No Doubt—Two Varicella Doses More Protective Than One
Christopher J. Harrison, MD, FAAP, FPIDS | Director, Infectious Diseases Research Laboratory | Director, Vaccine and Treatment Evaluation Unit | Professor of Pediatrics, UMKC School of Medicine
Varicella disease has decreased dramatically since introduction of varicella zoster virus (VZV) vaccine in 1995, and even more since the later addition of a second dose to the U.S. routine vaccine schedule in 2006. The two-step additions of VZV vaccine produced a two-step change in reported varicella disease. Prior to VZV vaccine use (before 1995), essentially the equivalent of the entire annual birth cohort got chickenpox each year (4 million cases annually) with 80% of cases being less than 8 years old. Now only about 3,500 cases are reported annually.
Figure 1. Varicella incidence, by age group — USA, 2005–2006 (pre-second dose use) versus 2013–2014. https://www.cdc.gov/mmwr/volumes/65/wr/mm6534a4.htm
Not only has there been a decrease in overall clinical chickenpox cases, the annual average age-adjusted mortality rate for VZV had dropped to just 0.03/million by 2012–2016.1 This was a 94% drop compared to the pre-vaccine era and a 47% drop from the one vaccine dose era. So epidemiological data suggested that the second dose was needed and added notable protection. A new 10-year prospective randomized blinded European study (begun in 2005-06) confirmed these epidemiologically derived conclusions about second-dose benefits.2
The authors evaluated vaccine efficacy in preventing confirmed varicella for three groups in a 3:3:1 ratio among 5,803 subjects who were 12-22 months old at first dose:
1. Two MMRV doses (2 VZV vaccine dose group)
2. One VZV and one MMR dose (1 VZV vaccine dose group)
3. Two MMR doses (No VZV vaccine doses)
Vaccines were given 42 days apart. This was a phase 3b follow-up of an observer-blinded, randomized, controlled trial with a median of 9.8 years’ patient follow-up.
Figure 2. Breakthrough Varicella and Relative Efficacy of One versus Two Varicella Vaccine Doses.
Breakthrough varicella occurred in 76 (3%) of the 2 VZV dose group; 469 (21%) in the one VZV dose group; and 352 (47%) in the no VZV vaccine subjects. Vaccine efficacy against any varicella was 95.4% (95% CI 94.0-96.4) for 2 VZV vaccine doses and 67.2% (62.3-71.5) for a single VZV vaccine dose. Vaccine efficacy against moderate/severe varicella was 99.1% (97.9-99.6) for 2 VZV vaccine doses, and 89.5% (86·1-92·1) for one dose.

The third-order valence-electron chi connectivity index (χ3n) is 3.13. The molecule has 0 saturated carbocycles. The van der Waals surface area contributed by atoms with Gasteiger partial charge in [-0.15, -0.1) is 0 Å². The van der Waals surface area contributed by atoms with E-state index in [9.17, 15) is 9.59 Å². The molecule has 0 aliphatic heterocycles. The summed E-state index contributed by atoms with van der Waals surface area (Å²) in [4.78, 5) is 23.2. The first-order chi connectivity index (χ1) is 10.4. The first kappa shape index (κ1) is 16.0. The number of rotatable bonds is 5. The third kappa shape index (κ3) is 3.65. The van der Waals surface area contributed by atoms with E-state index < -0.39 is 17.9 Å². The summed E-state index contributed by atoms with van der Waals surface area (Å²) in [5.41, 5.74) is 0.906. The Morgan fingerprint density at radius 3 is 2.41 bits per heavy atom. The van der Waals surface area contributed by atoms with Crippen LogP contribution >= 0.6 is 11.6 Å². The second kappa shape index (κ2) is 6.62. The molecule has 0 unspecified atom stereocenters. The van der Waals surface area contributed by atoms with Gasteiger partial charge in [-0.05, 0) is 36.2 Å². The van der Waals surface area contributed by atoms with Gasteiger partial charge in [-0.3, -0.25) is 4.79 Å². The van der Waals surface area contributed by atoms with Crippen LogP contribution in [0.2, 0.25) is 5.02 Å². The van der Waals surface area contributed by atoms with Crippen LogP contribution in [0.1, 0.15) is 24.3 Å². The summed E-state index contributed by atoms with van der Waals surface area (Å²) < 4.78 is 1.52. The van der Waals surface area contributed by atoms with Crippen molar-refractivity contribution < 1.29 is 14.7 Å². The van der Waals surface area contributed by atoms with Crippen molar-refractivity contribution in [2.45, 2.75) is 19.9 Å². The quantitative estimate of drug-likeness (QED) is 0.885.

Serious adverse events occurred at a similar rate among the three groups – N=290 (15%) for 2 VZV vaccine doses; N=317 (16%) for single VZV vaccine dose; and N=93 (15%) for no VZV vaccine, but 2 MMR doses.
This is strong scientifically rigorous evidence that one VZV vaccine dose gives pretty good protection, but a two-dose schedule of VZV vaccine yields even better long-term protection against varicella of all severities. So there is no doubt that the currently available live-attenuated VZV vaccine in a two-dose schedule is effective and the reason for the dramatic decrease in VZV disease, complications and mortality in the U.S.
1. Update on Trends in Varicella Mortality During the Varicella Vaccine Era—United States, 1990–2016. Leung J & Marin M. Hum Vacc & Immunother 2018 14(10):2460- 2465.
2. Protection Against Varicella with Two Doses of Combined Measles-mumps-rubella-varicella Vaccine or One Dose of Monovalent Varicella Vaccine: 10-year Follow-up of a Phase 3 Multicentre, Observer-blind, Randomised, Controlled Trial. Povey M, Henry O, Riise Bergsaker MA, et al. Lancet Infect Dis. 2019 Feb 11. S1473-3099(18)30716-3.